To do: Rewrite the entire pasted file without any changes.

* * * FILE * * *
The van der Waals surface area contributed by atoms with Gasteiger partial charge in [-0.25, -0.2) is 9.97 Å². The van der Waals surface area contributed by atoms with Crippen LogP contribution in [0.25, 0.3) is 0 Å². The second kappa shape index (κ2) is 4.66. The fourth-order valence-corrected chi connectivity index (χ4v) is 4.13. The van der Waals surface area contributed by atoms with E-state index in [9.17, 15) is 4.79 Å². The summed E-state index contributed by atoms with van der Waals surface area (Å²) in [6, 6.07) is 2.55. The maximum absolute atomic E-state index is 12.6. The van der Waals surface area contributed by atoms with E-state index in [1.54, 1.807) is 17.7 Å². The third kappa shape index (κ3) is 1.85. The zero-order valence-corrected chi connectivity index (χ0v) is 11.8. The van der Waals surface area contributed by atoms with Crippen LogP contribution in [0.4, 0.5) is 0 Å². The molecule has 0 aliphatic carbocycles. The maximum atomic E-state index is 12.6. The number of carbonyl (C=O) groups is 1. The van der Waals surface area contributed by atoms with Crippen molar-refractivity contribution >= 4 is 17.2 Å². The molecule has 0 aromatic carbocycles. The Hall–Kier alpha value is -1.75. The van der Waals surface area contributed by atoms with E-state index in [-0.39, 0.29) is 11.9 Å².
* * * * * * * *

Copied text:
The van der Waals surface area contributed by atoms with Gasteiger partial charge in [-0.25, -0.2) is 9.97 Å². The van der Waals surface area contributed by atoms with Crippen LogP contribution in [0.25, 0.3) is 0 Å². The second kappa shape index (κ2) is 4.66. The fourth-order valence-corrected chi connectivity index (χ4v) is 4.13. The van der Waals surface area contributed by atoms with E-state index in [9.17, 15) is 4.79 Å². The summed E-state index contributed by atoms with van der Waals surface area (Å²) in [6, 6.07) is 2.55. The maximum absolute atomic E-state index is 12.6. The van der Waals surface area contributed by atoms with E-state index in [1.54, 1.807) is 17.7 Å². The third kappa shape index (κ3) is 1.85. The zero-order valence-corrected chi connectivity index (χ0v) is 11.8. The van der Waals surface area contributed by atoms with Crippen LogP contribution in [0.4, 0.5) is 0 Å². The molecule has 0 aliphatic carbocycles. The maximum atomic E-state index is 12.6. The number of carbonyl (C=O) groups is 1. The van der Waals surface area contributed by atoms with Crippen molar-refractivity contribution >= 4 is 17.2 Å². The molecule has 0 aromatic carbocycles. The Hall–Kier alpha value is -1.75. The van der Waals surface area contributed by atoms with E-state index in [-0.39, 0.29) is 11.9 Å².